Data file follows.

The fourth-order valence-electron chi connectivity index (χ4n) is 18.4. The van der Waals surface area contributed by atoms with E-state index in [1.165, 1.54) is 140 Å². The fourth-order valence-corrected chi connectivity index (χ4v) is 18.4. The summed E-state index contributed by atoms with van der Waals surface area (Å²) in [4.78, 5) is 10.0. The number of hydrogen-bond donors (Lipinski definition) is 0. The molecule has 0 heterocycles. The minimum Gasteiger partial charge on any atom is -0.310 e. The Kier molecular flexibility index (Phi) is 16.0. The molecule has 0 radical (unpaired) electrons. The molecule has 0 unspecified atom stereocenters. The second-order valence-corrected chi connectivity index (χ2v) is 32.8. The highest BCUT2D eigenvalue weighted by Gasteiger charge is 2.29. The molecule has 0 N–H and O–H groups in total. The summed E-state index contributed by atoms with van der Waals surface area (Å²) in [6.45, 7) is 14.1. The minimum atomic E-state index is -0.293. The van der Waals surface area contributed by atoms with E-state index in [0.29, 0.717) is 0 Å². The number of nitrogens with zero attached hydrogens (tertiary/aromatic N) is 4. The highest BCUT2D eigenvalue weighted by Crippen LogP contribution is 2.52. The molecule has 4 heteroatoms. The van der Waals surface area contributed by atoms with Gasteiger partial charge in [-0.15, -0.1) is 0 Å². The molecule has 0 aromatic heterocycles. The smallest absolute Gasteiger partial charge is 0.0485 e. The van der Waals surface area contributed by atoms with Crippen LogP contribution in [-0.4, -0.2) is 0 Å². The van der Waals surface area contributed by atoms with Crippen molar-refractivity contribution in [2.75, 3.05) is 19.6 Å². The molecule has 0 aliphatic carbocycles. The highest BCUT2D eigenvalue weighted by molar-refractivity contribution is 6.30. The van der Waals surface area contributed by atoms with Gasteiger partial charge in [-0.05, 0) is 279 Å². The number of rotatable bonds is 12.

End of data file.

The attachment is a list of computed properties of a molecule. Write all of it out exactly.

The fourth-order valence-electron chi connectivity index (χ4n) is 18.4. The van der Waals surface area contributed by atoms with E-state index in [1.165, 1.54) is 140 Å². The fourth-order valence-corrected chi connectivity index (χ4v) is 18.4. The summed E-state index contributed by atoms with van der Waals surface area (Å²) in [4.78, 5) is 10.0. The number of hydrogen-bond donors (Lipinski definition) is 0. The molecule has 0 heterocycles. The minimum Gasteiger partial charge on any atom is -0.310 e. The Kier molecular flexibility index (Phi) is 16.0. The molecule has 0 radical (unpaired) electrons. The molecule has 0 unspecified atom stereocenters. The second-order valence-corrected chi connectivity index (χ2v) is 32.8. The highest BCUT2D eigenvalue weighted by Gasteiger charge is 2.29. The molecule has 0 N–H and O–H groups in total. The summed E-state index contributed by atoms with van der Waals surface area (Å²) in [6.45, 7) is 14.1. The minimum atomic E-state index is -0.293. The van der Waals surface area contributed by atoms with E-state index in [0.29, 0.717) is 0 Å². The number of nitrogens with zero attached hydrogens (tertiary/aromatic N) is 4. The highest BCUT2D eigenvalue weighted by Crippen LogP contribution is 2.52. The molecule has 4 heteroatoms. The van der Waals surface area contributed by atoms with Gasteiger partial charge in [-0.15, -0.1) is 0 Å². The molecule has 0 aromatic heterocycles. The smallest absolute Gasteiger partial charge is 0.0485 e. The van der Waals surface area contributed by atoms with Crippen LogP contribution in [-0.4, -0.2) is 0 Å². The van der Waals surface area contributed by atoms with Crippen molar-refractivity contribution in [2.75, 3.05) is 19.6 Å². The molecule has 0 aliphatic carbocycles. The highest BCUT2D eigenvalue weighted by molar-refractivity contribution is 6.30. The van der Waals surface area contributed by atoms with Gasteiger partial charge in [-0.05, 0) is 279 Å². The number of rotatable bonds is 12.